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The basic structure of The Catcher in the Rye follows the picaresque framework of episodic narration. The picaresque narrative derives its name from the Spanish ‘picaro’, meaning rogue, and its typical story concerns the escapades of the hero. Picaresque fiction is realistic in manner, and often satiric in aim. Examples of such literature are Henry Fielding’s Tom Jones, Defoe’s Moll Flanders and Mark Twain’s The Adventures of Huckleberry Finn.
The Catcher in the Rye can be compared with the above works because its structural framework is a first person narrative that centers around a single individual whose loosely strung escapades are connected by the fact that they are events in the life of the protagonist and develop the same theme of loneliness and isolation.
There is a slight variation from the picaresque tradition in the novel, because Holden’s escapades are not so much adventures as ‘mis-adventures’, the cumulative effect of which leads him to a sanitarium. While there is no dramatic change in Holden’s personality nor has he reached a complete understanding of himself or the reasons for his breakdown, the reader can still detect a certain change of attitude in the young man while he is in the sanitarium. Holden the narrator, as opposed to Holden the picaresque hero, realizes his own failings from a retrospective stance. When Holden, upset with Sally’s rebuff, tells her "you give me a royal pain in the ass," he also laughs at her. In retrospect, Holden is able to see his own fault in that failure and says, "All of a sudden I did something I shouldn’t have. I laughed."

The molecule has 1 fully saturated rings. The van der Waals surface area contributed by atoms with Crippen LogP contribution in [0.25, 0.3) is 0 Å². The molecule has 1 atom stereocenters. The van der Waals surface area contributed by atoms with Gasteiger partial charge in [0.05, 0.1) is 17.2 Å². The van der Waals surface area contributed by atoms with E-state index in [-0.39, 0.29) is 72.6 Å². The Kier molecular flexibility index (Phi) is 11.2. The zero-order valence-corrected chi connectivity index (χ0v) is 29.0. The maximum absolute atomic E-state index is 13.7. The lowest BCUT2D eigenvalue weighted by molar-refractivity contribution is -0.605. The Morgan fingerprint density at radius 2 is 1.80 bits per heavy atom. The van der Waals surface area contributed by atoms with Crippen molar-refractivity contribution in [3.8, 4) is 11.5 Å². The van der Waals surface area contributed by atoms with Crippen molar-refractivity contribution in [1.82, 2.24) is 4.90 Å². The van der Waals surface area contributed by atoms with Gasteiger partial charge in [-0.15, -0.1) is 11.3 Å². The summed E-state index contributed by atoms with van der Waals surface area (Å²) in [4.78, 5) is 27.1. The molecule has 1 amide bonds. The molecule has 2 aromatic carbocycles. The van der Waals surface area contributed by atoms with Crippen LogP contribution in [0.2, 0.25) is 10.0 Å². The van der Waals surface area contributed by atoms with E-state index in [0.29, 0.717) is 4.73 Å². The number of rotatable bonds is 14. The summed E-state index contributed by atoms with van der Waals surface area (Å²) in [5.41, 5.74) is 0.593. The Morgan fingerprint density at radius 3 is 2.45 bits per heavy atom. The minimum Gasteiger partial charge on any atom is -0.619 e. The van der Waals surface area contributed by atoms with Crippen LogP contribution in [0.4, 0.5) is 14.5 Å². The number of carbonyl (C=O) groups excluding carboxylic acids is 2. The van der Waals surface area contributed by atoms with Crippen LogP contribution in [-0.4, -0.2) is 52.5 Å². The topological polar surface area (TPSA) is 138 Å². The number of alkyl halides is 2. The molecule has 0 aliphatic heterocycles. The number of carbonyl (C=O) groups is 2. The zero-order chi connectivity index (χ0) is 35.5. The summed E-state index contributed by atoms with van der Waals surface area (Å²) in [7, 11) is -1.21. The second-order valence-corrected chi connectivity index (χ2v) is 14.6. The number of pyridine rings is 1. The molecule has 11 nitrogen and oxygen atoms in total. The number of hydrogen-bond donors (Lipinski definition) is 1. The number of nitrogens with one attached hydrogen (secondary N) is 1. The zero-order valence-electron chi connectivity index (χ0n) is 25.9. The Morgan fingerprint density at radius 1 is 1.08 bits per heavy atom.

The novel is held together by tight time and place constraints. The events in the body of the novel take place within four days, basically in New York City. A single character, the protagonist Holden Caulfield, is central to all the action. Holden is also the center of the frame narrative, which takes place in an unnamed place in California. The frame begins after Holden’s breakdown sometime in December and ends sometime before the following September. All of the action in the book is given in a series of flashbacks from Holden’s point of view.
Even though Holden’s story is told by him in retrospect, the plot is filled with rising action, leading to the climatic event of his breakdown. The first chapter serves as an introduction to the main character and his basic problems. The next twenty-four chapters present Holden’s misadventures, which comprise the rising action of the plot. Each misadventure, or episode, has its own miniclimax leading to a defeat for Holden that is increasingly more traumatic than the last. After each tragic misadventure, Holden feels more rejected and isolated than ever. Since Holden’s total breakdown is not presented in the book, making the reader imagine the actual climax of the plot, there is also no falling action. The final chapter, the closing of the frame narrative, serves as the conclusion.
The novel is written in a realistic manner, and the character of the city of New York is accurately represented as a metaphor for the increasingly commercial world, devoid of feelings. In this respect, the novel might be considered satiric in nature since it is about the loss of human connectedness. A perfect example of this is when Holden tries to call Jane but is unable to because " the phone didn’t answer". At the end of the novel, the plot has not reached a satisfactory resolution, for Holden’s quest for connectedness has been fruitless; he has not found a home, a place to belong. He has sought ideal love and acceptance, but at the end of his journey, he is not at peace. Instead, he is in an asylum undergoing a "rest cure". The reader is left to wonder if Holden will ever find a place to belong.
Though the plot of the novel is driven by the quest motif and the protagonist undergoes a journey, which is both actual and metaphorical, Holden never finds his "holy grail." Neither is his quest noble or heroic. Instead, Holden experiences a series of misadventures each leaving him to feel more rejected and lonely than before.